We say that a function $f(n)$ is $O(n^2)$ if there exist constants $C,N>0$ such that $f(n) leq Cn^2$ for all $n geq N$. We usually denote “$f(n)$ is $O(n^2)$” by “$f(n) = O(n^2)$“.

An algorithm has running time $O(n^2)$ if its *worst-case* running time is $O(n^2)$. That is, if we denote by $T(n)$ the maximum running time of the algorithm on inputs of length $n$, then the algorithm has running time $O(n^2)$ if $T(n) = O(n^2)$.

Equivalently (and this is the point of the CLRS formulation), an algorithm has running time $O(n^2)$ if there exists some function $f(n) = O(n^2)$ such that the running time of the algorithm on an input of length $n$ is always at most $f(n)$.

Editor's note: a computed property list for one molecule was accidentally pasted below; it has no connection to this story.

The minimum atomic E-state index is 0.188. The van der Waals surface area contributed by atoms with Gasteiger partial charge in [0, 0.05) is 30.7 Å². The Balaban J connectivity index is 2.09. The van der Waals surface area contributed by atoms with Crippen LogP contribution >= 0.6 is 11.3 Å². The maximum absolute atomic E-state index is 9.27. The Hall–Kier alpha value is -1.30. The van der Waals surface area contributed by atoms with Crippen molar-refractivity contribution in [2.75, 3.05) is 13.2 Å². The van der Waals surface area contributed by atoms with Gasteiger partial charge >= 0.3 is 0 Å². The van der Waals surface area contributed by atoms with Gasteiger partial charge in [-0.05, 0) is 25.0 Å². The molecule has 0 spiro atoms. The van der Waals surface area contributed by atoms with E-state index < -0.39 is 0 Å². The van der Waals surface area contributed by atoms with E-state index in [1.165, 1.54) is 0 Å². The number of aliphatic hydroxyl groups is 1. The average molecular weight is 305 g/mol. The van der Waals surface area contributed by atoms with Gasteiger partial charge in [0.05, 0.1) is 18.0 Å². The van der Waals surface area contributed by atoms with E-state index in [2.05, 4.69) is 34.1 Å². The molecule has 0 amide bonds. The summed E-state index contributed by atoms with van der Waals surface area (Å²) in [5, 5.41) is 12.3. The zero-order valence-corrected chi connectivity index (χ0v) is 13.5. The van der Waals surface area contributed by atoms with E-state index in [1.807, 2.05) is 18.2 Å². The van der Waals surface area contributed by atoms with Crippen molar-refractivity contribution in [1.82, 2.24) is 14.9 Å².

If we denote the running time of the algorithm on the input $x$ by $T(x)$, and the length of $x$ by $|x|$, then we can see the difference between these two equivalent definitions by writing them out formally.

The first definition is

$$

max_{|x| = n} T(x) = O(n^2),

$$

where the left-hand side defines a function of $n$, which we denoted above by $T(n)$.

The second definition states that for some $f(n) = O(n^2)$,

$$

T(x) leq f(|x|).

$$

If the second definition holds, then in particular

$$

max_{|x|=n} T(x) leq f(n),

$$

and so

$$

max_{|x|=n} T(x) = O(n^2),

$$

which is the first definition.

If the first definition holds, then we can take $f(n) = max_{|x|=n} T(x)$ to obtain a function satisfying the second definition:

$$

T(x) leq max_{|y|=|x|} T(y) = f(|x|),

$$

where the first definition guarantees that $f(n) = O(n^2)$.